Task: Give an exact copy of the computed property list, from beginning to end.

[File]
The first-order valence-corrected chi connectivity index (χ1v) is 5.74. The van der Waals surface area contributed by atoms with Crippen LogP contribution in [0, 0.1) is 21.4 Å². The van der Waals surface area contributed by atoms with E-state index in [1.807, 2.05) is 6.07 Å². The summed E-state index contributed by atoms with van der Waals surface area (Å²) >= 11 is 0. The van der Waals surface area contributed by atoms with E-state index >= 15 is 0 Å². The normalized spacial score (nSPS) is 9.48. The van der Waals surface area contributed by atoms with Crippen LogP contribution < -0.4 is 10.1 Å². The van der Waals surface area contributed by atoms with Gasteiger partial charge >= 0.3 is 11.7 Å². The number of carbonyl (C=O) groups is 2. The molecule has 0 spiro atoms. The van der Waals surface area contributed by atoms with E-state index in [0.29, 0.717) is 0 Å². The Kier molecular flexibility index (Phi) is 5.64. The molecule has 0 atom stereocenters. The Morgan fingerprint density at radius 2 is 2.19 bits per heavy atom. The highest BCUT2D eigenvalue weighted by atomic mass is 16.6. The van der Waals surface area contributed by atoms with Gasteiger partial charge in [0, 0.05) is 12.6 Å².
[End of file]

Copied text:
The first-order valence-corrected chi connectivity index (χ1v) is 5.74. The van der Waals surface area contributed by atoms with Crippen LogP contribution in [0, 0.1) is 21.4 Å². The van der Waals surface area contributed by atoms with E-state index in [1.807, 2.05) is 6.07 Å². The summed E-state index contributed by atoms with van der Waals surface area (Å²) >= 11 is 0. The van der Waals surface area contributed by atoms with E-state index >= 15 is 0 Å². The normalized spacial score (nSPS) is 9.48. The van der Waals surface area contributed by atoms with Crippen LogP contribution < -0.4 is 10.1 Å². The van der Waals surface area contributed by atoms with Gasteiger partial charge >= 0.3 is 11.7 Å². The number of carbonyl (C=O) groups is 2. The molecule has 0 spiro atoms. The van der Waals surface area contributed by atoms with E-state index in [0.29, 0.717) is 0 Å². The Kier molecular flexibility index (Phi) is 5.64. The molecule has 0 atom stereocenters. The Morgan fingerprint density at radius 2 is 2.19 bits per heavy atom. The highest BCUT2D eigenvalue weighted by atomic mass is 16.6. The van der Waals surface area contributed by atoms with Gasteiger partial charge in [0, 0.05) is 12.6 Å².